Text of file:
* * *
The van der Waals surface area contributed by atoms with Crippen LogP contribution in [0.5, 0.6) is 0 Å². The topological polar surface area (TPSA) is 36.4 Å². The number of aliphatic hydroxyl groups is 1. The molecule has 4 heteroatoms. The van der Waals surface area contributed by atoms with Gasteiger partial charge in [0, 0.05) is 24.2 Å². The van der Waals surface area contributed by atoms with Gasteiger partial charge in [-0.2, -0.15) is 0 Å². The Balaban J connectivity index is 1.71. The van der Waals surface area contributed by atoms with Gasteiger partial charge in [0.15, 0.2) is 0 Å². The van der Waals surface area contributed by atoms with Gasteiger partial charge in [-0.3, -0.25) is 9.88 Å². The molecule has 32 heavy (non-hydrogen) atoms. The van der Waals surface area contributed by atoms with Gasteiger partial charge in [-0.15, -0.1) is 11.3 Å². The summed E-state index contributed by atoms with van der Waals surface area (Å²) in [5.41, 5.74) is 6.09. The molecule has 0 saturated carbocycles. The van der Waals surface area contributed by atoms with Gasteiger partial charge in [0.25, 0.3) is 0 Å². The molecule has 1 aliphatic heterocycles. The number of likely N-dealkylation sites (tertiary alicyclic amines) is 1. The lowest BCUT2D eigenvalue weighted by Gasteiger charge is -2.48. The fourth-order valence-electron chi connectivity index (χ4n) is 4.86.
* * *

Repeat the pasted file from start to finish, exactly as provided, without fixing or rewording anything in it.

The van der Waals surface area contributed by atoms with Crippen LogP contribution in [0.5, 0.6) is 0 Å². The topological polar surface area (TPSA) is 36.4 Å². The number of aliphatic hydroxyl groups is 1. The molecule has 4 heteroatoms. The van der Waals surface area contributed by atoms with Gasteiger partial charge in [0, 0.05) is 24.2 Å². The van der Waals surface area contributed by atoms with Gasteiger partial charge in [-0.2, -0.15) is 0 Å². The Balaban J connectivity index is 1.71. The van der Waals surface area contributed by atoms with Gasteiger partial charge in [0.15, 0.2) is 0 Å². The van der Waals surface area contributed by atoms with Gasteiger partial charge in [-0.3, -0.25) is 9.88 Å². The molecule has 32 heavy (non-hydrogen) atoms. The van der Waals surface area contributed by atoms with Gasteiger partial charge in [-0.15, -0.1) is 11.3 Å². The summed E-state index contributed by atoms with van der Waals surface area (Å²) in [5.41, 5.74) is 6.09. The molecule has 0 saturated carbocycles. The van der Waals surface area contributed by atoms with Gasteiger partial charge in [0.25, 0.3) is 0 Å². The molecule has 1 aliphatic heterocycles. The number of likely N-dealkylation sites (tertiary alicyclic amines) is 1. The lowest BCUT2D eigenvalue weighted by Gasteiger charge is -2.48. The fourth-order valence-electron chi connectivity index (χ4n) is 4.86.